Need to know
- As it stands, there are no limits to rent increases in Queensland
- Reforms in 2021 were a step in the right direction, but didn't go far enough, advocates say
- The Make Renting Fair campaign is calling for further reforms
In October 2021, the Queensland parliament passed a raft of new laws aimed at making renting a less dehumanising experience in the state, where over a third of households are renters.
They included allowing tenants to keep pets unless property owners had a good reason for prohibiting them, and allowing people experiencing domestic violence to end a lease with seven days' notice.
But the reforms didn't touch an issue that's become critical in the state – rental affordability. There are no limits to rent increases in Queensland, though tenants have the option of going through a lengthy tribunal process if they want to challenge a particularly excessive increase.
Few have the time or resources to do so, says Tenants Queensland CEO Penny Carr.
Very large rent increases have been happening for quite a while nowTenants Queensland CEO Penny Carr
"If you don't win the challenge, then you're stuck with the rent. But also, people are just fearful of taking any assertive action, in case it impacts their current or future tenancies."
Since the beginning of the year, rent increases have averaged about 23% across the state, according to a recent analysis by Tenants Queensland. It equates to an average increase of $104 per week.
Queenslanders are not alone in feeling the pinch, of course. In a recent CHOICE national survey, 72% of renters said having enough money to pay the rent was a concern.
Post-COVID market even tougher
Carr says there were hopeful expectations that the rental market would favour renters as the state emerged from the COVID-19 crisis, but the opposite has come to pass.
"We've seen the market get harder and harder for renters over that time. Very large rent increases have been happening for quite a while now."
Tenants Queensland doesn't accept the narrative put forth by the landlords and rental agents that the increases reflect greater costs on their part.
"We're just seeing opportunistic rent increases,' Carr says.
No room for negotiation
Carr describes a rental environment in which negotiation between landlords or rental agents and tenants is virtually non-existent. With a continual supply of renters looking for a place to live, rent increases are a take-it-or-leave proposition, and renters are afraid to complain about poor property conditions or request repairs.
Some landlords and rental agents are showing a distinct lack of compassion.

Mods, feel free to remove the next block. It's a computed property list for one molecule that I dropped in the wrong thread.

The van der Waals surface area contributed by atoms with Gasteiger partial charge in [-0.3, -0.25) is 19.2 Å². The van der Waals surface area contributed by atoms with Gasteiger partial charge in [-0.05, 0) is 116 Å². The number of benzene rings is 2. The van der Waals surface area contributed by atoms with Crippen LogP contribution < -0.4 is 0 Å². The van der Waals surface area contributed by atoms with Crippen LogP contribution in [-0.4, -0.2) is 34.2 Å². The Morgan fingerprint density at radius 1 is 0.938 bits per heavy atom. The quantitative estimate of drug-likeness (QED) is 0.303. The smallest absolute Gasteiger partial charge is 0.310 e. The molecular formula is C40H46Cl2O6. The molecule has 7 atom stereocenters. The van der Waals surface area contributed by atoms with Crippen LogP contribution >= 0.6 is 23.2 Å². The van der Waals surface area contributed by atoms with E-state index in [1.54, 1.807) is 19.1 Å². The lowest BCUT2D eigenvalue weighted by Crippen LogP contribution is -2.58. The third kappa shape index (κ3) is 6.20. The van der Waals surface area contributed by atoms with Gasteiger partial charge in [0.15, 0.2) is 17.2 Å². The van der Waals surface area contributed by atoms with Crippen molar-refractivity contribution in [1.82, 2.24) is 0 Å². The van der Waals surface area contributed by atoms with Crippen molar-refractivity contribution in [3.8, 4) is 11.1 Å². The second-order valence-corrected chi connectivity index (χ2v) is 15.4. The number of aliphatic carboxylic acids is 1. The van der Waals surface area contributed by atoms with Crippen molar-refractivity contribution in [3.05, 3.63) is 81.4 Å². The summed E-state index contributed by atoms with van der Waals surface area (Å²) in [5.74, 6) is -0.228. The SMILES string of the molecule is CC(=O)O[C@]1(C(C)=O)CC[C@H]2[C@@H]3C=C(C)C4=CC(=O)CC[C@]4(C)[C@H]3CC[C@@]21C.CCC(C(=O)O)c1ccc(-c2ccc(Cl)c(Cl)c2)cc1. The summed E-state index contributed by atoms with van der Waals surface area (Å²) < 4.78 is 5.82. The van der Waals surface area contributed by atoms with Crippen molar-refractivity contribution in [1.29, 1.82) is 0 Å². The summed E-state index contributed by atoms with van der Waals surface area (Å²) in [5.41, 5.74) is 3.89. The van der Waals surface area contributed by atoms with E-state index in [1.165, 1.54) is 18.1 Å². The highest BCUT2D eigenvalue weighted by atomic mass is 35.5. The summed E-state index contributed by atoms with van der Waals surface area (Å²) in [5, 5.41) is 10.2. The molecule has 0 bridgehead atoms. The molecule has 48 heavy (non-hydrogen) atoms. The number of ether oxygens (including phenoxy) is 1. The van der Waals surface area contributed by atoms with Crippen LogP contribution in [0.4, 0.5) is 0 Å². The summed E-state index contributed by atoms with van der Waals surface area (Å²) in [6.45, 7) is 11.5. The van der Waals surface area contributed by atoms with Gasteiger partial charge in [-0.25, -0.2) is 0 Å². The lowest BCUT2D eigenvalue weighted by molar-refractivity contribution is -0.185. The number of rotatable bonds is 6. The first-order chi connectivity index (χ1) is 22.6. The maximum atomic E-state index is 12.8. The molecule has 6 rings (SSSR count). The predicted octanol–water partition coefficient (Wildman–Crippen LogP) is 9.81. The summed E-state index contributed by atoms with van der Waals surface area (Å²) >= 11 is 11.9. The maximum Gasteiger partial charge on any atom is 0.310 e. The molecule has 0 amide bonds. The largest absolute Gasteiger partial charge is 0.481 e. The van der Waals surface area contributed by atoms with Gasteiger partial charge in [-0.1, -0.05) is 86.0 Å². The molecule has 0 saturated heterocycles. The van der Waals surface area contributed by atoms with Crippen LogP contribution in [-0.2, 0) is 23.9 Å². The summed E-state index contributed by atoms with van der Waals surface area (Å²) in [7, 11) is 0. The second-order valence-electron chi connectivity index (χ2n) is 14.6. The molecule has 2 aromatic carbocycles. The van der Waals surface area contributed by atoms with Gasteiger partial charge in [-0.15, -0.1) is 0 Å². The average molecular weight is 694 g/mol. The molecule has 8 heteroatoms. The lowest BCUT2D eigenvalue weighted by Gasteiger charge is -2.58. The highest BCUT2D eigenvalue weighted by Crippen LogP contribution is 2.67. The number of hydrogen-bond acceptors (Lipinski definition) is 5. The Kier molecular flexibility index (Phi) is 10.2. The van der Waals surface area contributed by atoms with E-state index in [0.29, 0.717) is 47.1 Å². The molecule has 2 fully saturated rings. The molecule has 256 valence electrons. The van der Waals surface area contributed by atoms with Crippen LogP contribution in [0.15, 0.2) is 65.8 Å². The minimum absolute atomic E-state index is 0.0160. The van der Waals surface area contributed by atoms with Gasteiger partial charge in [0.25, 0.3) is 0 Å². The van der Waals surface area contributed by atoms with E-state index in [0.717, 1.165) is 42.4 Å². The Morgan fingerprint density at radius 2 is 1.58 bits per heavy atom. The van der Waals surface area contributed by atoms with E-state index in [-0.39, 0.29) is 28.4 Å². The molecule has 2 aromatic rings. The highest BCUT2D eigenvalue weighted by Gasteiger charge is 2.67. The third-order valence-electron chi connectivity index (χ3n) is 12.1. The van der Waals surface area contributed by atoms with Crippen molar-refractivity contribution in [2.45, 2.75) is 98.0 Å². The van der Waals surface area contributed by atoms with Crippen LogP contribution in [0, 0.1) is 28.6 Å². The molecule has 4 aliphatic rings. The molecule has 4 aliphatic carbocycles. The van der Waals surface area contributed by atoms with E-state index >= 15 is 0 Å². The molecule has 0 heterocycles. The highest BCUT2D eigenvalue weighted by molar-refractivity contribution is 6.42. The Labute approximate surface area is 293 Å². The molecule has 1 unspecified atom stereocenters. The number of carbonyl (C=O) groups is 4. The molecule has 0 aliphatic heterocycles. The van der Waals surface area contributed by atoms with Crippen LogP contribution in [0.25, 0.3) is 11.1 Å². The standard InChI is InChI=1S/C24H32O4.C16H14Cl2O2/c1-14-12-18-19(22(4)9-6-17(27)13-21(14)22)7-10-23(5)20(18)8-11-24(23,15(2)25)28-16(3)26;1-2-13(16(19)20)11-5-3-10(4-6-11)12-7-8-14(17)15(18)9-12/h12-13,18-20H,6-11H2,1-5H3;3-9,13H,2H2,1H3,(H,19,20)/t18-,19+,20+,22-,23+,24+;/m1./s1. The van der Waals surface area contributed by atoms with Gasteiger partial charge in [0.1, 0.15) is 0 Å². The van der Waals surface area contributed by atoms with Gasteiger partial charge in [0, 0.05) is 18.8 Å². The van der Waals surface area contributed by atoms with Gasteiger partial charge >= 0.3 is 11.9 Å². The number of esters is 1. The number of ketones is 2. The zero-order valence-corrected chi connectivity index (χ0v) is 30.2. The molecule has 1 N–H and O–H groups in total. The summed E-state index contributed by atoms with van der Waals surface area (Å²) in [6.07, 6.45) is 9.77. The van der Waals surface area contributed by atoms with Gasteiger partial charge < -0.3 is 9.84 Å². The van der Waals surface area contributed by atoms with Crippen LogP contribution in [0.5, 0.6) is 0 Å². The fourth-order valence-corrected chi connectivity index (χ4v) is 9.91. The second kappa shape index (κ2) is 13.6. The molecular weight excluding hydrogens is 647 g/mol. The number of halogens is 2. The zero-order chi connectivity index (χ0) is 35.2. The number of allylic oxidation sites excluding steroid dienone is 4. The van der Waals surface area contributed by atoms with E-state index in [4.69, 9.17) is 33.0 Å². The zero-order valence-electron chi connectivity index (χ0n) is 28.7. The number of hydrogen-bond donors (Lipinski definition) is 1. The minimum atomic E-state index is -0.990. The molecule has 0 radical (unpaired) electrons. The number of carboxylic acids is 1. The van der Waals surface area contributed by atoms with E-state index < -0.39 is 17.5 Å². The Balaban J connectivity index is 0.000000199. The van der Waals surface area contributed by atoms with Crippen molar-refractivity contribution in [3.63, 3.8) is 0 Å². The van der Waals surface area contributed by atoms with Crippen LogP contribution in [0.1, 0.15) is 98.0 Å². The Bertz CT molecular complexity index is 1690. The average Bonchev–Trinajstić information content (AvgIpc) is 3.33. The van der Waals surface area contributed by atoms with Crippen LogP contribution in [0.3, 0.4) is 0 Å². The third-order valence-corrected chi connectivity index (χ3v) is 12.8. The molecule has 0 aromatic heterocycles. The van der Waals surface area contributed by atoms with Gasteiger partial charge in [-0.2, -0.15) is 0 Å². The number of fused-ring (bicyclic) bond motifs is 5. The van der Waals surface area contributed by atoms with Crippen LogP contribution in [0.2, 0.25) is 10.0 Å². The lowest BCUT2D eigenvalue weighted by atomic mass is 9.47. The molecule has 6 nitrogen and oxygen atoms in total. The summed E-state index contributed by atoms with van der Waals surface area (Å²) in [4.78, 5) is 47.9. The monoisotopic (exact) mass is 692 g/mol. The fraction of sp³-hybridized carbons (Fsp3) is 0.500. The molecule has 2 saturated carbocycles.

There's a vested interest in the real estate industry to maximise rent, because in general, they're getting a percentage of that rentTenants Queensland CEO Penny Carr
Tenants Queensland hears cases of tenants receiving notices of high rent increases at the same time they receive an eviction notice. In many cases, it's the rental agents driving the hard bargain, Carr says, and the property owners may not be aware that it's happening.
"There's a vested interest in the real estate industry to maximise rent, because in general, they're getting a percentage of that rent."
New reforms on the way
Earlier this year, the Queensland government announced a second series of proposed rental reforms, which include:
- making it easier for renters to make changes to a property to improve safety, security and accessibility
- tighter restrictions on property owners' rights to enter a rental
- improving transparency and accountability when it comes to bond claims
- making rent payments as well as utility and reletting fees "fair and reasonable".
While the second wave of reforms are welcome, they left some issues off the table, Carr says.
Tenancy Queensland's Make Renting Fair campaign calls for the following:
- limiting rent increases to once per year (already slated to take effect on 1 July) – but no more than the rate of the consumer price index
- automatically returning bonds to the renter unless the lessor has lodged a dispute
- increasing 24-hour entry notices for agents and landlords to 48 hours
- ending 'no reason' (as opposed to 'no grounds') evictions.
Right to privacy in your home
Tenants being surprised when a landlord or agent shows up is not uncommon in Queensland, Carr says.
"For many entries, there's only a 24-hour notice requirement. And the problem is that if that notice is put in your letterbox, time starts from when it's hand delivered. If you don't check your mailbox, there'll be a person there the next day who's got the entry notice."
Carr says tenancy legislation in Queensland has been heavily influenced by a powerful property owners lobby. While the government claims that no-grounds evictions have been abolished, for instance, the number of legitimate grounds for eviction are many, including the end of a fixed-term lease.
"You could drive a bus through the number of reasons for eviction in the legislation," Carr says.
Stock images: Getty, unless otherwise stated.